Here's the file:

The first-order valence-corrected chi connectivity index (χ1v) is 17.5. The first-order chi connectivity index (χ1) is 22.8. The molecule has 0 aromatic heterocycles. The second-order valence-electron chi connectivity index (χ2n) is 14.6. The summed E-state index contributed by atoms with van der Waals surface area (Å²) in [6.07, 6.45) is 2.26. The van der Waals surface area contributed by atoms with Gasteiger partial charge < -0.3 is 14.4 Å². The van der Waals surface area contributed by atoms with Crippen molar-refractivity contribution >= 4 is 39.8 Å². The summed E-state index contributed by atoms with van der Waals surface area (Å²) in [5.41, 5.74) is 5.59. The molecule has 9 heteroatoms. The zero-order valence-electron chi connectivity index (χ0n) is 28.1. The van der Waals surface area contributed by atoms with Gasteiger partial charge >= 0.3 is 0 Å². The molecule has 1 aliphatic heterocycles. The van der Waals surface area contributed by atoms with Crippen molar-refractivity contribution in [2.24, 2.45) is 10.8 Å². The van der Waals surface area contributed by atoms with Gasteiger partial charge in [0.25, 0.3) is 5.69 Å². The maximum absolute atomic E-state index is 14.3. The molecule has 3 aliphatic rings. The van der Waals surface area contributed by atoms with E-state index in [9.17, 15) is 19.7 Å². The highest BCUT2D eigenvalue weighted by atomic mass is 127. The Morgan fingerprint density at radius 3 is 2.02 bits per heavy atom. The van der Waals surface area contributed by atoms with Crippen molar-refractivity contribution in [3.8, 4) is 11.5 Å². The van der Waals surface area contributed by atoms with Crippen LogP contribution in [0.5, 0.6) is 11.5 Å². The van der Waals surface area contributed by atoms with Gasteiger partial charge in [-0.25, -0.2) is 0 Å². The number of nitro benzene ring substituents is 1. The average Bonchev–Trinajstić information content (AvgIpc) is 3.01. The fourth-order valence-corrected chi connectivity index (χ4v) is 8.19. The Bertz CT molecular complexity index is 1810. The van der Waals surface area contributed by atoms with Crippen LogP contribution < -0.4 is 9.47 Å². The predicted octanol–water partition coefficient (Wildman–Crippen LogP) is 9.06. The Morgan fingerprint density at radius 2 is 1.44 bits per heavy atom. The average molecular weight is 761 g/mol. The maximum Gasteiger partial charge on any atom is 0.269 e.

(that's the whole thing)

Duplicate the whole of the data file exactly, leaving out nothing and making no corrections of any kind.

The first-order valence-corrected chi connectivity index (χ1v) is 17.5. The first-order chi connectivity index (χ1) is 22.8. The molecule has 0 aromatic heterocycles. The second-order valence-electron chi connectivity index (χ2n) is 14.6. The summed E-state index contributed by atoms with van der Waals surface area (Å²) in [6.07, 6.45) is 2.26. The van der Waals surface area contributed by atoms with Gasteiger partial charge < -0.3 is 14.4 Å². The van der Waals surface area contributed by atoms with Crippen molar-refractivity contribution >= 4 is 39.8 Å². The summed E-state index contributed by atoms with van der Waals surface area (Å²) in [5.41, 5.74) is 5.59. The molecule has 9 heteroatoms. The zero-order valence-electron chi connectivity index (χ0n) is 28.1. The van der Waals surface area contributed by atoms with Gasteiger partial charge >= 0.3 is 0 Å². The molecule has 1 aliphatic heterocycles. The van der Waals surface area contributed by atoms with Crippen molar-refractivity contribution in [2.24, 2.45) is 10.8 Å². The van der Waals surface area contributed by atoms with Gasteiger partial charge in [0.25, 0.3) is 5.69 Å². The maximum absolute atomic E-state index is 14.3. The molecule has 3 aliphatic rings. The van der Waals surface area contributed by atoms with E-state index in [9.17, 15) is 19.7 Å². The highest BCUT2D eigenvalue weighted by atomic mass is 127. The Morgan fingerprint density at radius 3 is 2.02 bits per heavy atom. The van der Waals surface area contributed by atoms with Crippen molar-refractivity contribution in [3.8, 4) is 11.5 Å². The van der Waals surface area contributed by atoms with Crippen LogP contribution in [0.5, 0.6) is 11.5 Å². The van der Waals surface area contributed by atoms with Gasteiger partial charge in [-0.25, -0.2) is 0 Å². The number of nitro benzene ring substituents is 1. The average Bonchev–Trinajstić information content (AvgIpc) is 3.01. The fourth-order valence-corrected chi connectivity index (χ4v) is 8.19. The Bertz CT molecular complexity index is 1810. The van der Waals surface area contributed by atoms with Crippen LogP contribution < -0.4 is 9.47 Å². The predicted octanol–water partition coefficient (Wildman–Crippen LogP) is 9.06. The Morgan fingerprint density at radius 2 is 1.44 bits per heavy atom. The average molecular weight is 761 g/mol. The maximum Gasteiger partial charge on any atom is 0.269 e.